June 2004
© 2004 Ernest Lilley / SFRevu
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Lord of the Shadows by Jennifer Fallon
Bantam Spectra PPBK: ISBN 055358670X PubDate: 06/01/04
Review by Madeleine Yeh

592 pgs. List price $ 6.99
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Lord Of Shadows is the third and last book of The Second Sons Trilogy. It starts immediately after the end of The Eye Of The Labyrinth . This is a fast paced story that brings the trilogy to a successful conclusion. The fascinating part of this book is not how it ends, this sort of genre trilogy always ends happily, but what happens along the way. This book has action and adventure and melodrama galore. It is the fantasy equivalent of a good, long summer movie. The trilogy has too many flaws to make this a great story or even a good one, but it makes enjoyable light reading.

As the story opens, Dirk Provin is ensconced in the enemy camp, second in the Shadow Dancer religion only to the High Priestess. Dirk is busily lying to and manipulating everyone and everything within reach, however not all his puppets react as predicted. Most notable among this group is Marquel who is rather grasping for power with verve and will and complete ignorance. As Dirk says to himself , “his genius was getting himself in plots so complex not even he could be sure how they would end.”

As an action novel, it's not bad. Its fast. There are murders and raids and political intrigue and illicit affairs. All the main characters do something. Dirk leads a raid on the rebel base, carefully not catching everyone, then makes himself High Priest of the Sun, then arranges a ceremony that ends with the Shadow Dancers discredited and then leads an army against Anatanov. Kirsh investigates his brother’s disappearance, leads a military expedition, loses his lover, quarrels with his wife, puts down a riot and goes off to a futile battle and an honorable death. Misha escapes to the enemy, fights an opium addiction and takes over his father’s kingdom. Tia Veran takes refuge in a distant manor with Misha and Mellie and there nurses Misha through is opium addiction. Almost all the major characters gather together for a religious ceremony that starts with pageantry and ends in confusion and riot.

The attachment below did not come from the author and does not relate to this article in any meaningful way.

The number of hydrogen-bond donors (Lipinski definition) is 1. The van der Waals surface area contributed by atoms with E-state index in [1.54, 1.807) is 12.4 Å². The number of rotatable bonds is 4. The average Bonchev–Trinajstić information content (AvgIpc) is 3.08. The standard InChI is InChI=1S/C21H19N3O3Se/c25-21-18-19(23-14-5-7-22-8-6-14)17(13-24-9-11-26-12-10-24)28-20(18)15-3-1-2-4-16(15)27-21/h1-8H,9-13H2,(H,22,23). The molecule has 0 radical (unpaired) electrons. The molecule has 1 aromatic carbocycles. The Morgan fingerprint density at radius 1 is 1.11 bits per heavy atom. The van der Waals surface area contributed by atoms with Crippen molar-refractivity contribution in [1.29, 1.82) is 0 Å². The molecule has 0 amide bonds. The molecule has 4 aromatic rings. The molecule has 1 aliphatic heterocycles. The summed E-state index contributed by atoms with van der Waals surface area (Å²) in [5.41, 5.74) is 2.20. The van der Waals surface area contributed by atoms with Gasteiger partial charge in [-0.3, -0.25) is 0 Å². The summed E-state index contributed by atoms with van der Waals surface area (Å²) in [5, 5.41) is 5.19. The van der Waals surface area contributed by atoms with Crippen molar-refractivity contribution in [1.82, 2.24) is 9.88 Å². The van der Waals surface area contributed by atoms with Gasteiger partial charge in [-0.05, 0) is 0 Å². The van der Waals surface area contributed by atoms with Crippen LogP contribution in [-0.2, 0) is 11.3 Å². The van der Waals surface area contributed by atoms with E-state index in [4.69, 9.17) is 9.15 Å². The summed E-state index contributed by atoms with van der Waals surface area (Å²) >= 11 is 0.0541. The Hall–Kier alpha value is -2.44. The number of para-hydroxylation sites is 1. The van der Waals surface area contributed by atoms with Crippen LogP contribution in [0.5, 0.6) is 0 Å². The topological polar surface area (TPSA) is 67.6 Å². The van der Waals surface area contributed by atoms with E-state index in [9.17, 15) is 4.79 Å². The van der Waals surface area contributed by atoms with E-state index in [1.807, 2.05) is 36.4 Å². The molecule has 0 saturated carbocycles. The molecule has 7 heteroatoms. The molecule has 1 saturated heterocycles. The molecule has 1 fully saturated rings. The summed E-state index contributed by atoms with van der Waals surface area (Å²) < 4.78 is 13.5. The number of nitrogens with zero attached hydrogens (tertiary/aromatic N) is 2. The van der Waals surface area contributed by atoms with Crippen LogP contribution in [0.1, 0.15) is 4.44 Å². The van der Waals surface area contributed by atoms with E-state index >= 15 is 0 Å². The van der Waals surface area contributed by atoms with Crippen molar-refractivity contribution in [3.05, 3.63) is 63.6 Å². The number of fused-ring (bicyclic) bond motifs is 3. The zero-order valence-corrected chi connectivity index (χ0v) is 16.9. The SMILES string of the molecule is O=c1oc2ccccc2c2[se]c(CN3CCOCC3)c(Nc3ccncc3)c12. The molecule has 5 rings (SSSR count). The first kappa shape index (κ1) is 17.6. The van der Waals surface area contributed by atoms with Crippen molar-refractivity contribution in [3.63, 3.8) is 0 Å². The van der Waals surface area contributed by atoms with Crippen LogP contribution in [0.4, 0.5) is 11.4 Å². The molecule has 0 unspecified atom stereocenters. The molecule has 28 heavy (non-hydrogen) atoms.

The fun part of this novel is in the complex juggling act that Dirk find himself managing. The distressing part of the book is the “idiot” factor behind most of the action. Dirk’s servant, Eryk, is suppose to be a simpleton. The rest of the characters don’t have that excuse for stupidity. Two years in a royal palace have left Marquel completely ignorant of politics and power. Kirsh looks at the world through thick rose colored glasses, and is shocked, truly shocked that other people might have interests and motives of their own. Jacinta discusses a secret treasonous conspiracy without bothering to check for potential eavesdroppers. Alenor meets her illicit lover without any care for secrecy. The physical world and the social world are distressingly sketchy. While this is suppose to be a Science fiction book, set in a strange planet, this trilogy is easiest thought of as a fantasy. The physical incongruities are much less jarring.

The whole trilogy is enjoyable if you're looking for action, adventure and plot twists. You have to read fast and don’t stop to analyze anything. The writing is bearable although more than a little wordy. I enjoyed the characters’ antics but didn’t find any desired to reread this book to enjoy particular scenes or descriptions.

© 2004 Ernest Lilley / SFRevu
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